Since 2010, almost 700,000 people have been killed as the direct result of warfare. But war kills and injures far more people than those who die directly on the battlefield. War destroys health systems, increases infant mortality, reduces life expectancy, increases poverty, and deprives children of education.
Author: Håvard Mokleiv Nygård
The UNDP’s Human Development Index (HDI) is a major achievement. It has focused the world’s attention on the human aspects of development, highlighting and featuring not just economic gains but also schooling and education and life expectancy. In this, it was a hugely important corrective for a development community that tended to have a pure… Read more »
People around the world are grappling to understand events in the United States at the moment regarding the current wave of protest and protest policing. A few events readily come to mind in this comparison but the one that probably carries the greatest resonance would be the uprisings/disturbances/riots that followed the assassination of Martin Luther… Read more »
In December of last year, the Chinese state jailed a physician in the city of Wuhan. His crime? Attempting to warn authorities against the occurrence of a potentially contagious and deadly new virus. The physician, Dr. Li Wenliang, has since died from the same disease whose spread he tried to contain.
This piece is part of our blog series Beyond the COVID Curve. COVID-19 has quickly changed everything from our daily routines, to the policies of governments, to the fortunes of the global economy. How will it continue to shape society and the conditions for peace and conflict globally in the near future and long after we… Read more »
Today, the Praia City Group on Governance Statistics is launching its Handbook on Governance Statistics. The Praia Handbook on Governance Statistics provides improved data that can assist in the prevention and management of conflicts. What is the Handbook about? the … handbook is in itself nothing less than a historical achievement There have been many… Read more »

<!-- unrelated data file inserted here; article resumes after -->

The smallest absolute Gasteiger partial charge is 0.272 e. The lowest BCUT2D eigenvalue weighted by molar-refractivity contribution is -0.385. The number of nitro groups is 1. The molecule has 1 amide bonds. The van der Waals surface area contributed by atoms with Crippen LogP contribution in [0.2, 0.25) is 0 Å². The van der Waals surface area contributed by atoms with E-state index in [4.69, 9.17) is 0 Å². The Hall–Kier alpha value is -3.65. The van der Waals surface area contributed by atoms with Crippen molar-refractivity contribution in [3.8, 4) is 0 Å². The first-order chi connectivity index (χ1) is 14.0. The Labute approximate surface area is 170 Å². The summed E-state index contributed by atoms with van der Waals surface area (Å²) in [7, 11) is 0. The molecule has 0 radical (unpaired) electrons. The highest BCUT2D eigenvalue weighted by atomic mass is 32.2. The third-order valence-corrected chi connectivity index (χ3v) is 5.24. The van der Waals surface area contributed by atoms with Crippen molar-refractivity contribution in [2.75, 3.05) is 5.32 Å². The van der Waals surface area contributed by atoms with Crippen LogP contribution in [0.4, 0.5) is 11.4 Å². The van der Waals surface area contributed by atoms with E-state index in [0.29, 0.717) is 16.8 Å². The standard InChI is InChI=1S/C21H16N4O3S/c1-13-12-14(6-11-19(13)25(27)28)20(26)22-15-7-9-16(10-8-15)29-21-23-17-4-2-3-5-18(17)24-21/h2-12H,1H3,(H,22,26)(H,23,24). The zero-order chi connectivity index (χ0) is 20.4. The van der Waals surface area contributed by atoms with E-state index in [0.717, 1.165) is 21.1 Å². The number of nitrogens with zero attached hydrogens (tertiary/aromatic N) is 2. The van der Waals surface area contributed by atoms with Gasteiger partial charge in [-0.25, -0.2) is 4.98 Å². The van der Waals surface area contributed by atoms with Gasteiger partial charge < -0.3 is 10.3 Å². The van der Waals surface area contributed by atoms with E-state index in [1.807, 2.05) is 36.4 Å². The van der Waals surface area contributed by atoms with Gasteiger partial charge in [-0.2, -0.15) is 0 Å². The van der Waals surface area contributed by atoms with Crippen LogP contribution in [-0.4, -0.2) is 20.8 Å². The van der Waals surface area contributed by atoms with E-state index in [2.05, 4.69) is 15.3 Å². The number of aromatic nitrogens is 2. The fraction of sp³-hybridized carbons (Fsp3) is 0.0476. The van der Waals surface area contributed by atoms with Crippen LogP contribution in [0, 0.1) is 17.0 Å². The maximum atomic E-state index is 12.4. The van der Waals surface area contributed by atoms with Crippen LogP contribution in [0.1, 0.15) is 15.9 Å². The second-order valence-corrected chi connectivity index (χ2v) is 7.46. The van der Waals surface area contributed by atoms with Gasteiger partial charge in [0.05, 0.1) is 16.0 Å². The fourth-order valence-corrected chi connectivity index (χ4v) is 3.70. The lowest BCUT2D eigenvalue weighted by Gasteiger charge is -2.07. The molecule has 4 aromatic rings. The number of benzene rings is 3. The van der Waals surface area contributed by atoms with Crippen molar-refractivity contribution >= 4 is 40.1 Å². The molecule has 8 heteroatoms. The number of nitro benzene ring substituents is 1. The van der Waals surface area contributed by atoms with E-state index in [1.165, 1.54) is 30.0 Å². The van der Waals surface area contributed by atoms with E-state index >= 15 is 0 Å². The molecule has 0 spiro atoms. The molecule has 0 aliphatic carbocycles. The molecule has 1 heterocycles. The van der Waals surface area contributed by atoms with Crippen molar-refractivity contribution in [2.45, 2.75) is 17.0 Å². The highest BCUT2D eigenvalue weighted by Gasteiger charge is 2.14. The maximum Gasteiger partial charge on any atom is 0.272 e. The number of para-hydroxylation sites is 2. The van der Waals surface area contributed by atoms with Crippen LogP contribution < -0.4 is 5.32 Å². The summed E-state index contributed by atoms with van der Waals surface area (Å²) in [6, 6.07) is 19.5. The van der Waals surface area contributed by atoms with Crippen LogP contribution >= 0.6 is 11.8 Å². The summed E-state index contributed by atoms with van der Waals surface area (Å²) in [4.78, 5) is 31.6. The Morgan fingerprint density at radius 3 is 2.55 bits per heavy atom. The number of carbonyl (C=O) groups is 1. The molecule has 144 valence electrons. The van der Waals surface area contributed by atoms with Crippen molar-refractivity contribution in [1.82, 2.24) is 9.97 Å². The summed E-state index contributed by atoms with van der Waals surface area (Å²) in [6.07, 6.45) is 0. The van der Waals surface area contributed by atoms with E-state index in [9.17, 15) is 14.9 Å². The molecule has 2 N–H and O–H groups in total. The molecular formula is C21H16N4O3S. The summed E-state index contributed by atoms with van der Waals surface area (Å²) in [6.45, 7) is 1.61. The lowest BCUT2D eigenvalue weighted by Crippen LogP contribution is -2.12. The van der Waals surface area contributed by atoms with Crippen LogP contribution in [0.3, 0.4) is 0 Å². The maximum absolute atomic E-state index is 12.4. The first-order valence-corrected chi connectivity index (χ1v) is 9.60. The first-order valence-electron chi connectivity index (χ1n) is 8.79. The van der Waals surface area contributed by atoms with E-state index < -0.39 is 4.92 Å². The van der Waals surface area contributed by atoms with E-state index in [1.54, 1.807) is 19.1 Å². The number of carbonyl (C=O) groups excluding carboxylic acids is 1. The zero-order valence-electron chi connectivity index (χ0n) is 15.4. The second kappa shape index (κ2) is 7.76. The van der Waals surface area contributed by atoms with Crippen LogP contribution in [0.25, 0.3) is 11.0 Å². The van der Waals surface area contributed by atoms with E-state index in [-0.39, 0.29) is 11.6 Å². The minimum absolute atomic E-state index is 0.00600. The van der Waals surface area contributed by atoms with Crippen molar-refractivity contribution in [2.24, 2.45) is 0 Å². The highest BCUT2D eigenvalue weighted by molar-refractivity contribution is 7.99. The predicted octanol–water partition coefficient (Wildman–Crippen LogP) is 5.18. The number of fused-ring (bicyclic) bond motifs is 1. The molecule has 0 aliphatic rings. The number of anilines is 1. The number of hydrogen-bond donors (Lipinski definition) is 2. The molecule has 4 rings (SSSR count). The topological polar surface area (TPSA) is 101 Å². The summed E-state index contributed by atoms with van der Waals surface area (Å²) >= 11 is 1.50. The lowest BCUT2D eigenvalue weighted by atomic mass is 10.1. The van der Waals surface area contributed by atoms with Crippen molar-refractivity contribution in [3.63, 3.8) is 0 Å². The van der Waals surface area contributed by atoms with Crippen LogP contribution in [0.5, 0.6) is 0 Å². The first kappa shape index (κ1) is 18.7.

Inequality fosters violent conflict, which again causes inequality, triggering a vicious cycle.
Authoritarian structures made Chernobyl an unavoidable accident. The HBO series “Chernobyl” has garnered rave reviews all over the world. Norwegian newspapers have been almost unanimous in their praise of the series. And with good reason. This is television drama at its very best. One largely overlooked aspect of the series is what it teaches us… Read more »
In 2015, the United Nations stated unequivocally in the last progress report for the Millennium Development Goals that “conflict remains the largest obstacle to development”. Yet, reducing conflict and violence in the world was never a target in and of itself under the MDGs. This changed with the inclusion of Goal 16 as part of the Sustainable… Read more »
Syria’s seven years of conflict have had devastating consequences, with hundreds of thousands of people dead and more than 4 million refugees. Would the story be different if the United Nations Security Council had managed to come to an agreement and deployed a peacekeeping operation (PKO) early in the conflict? Would a PKO have been… Read more »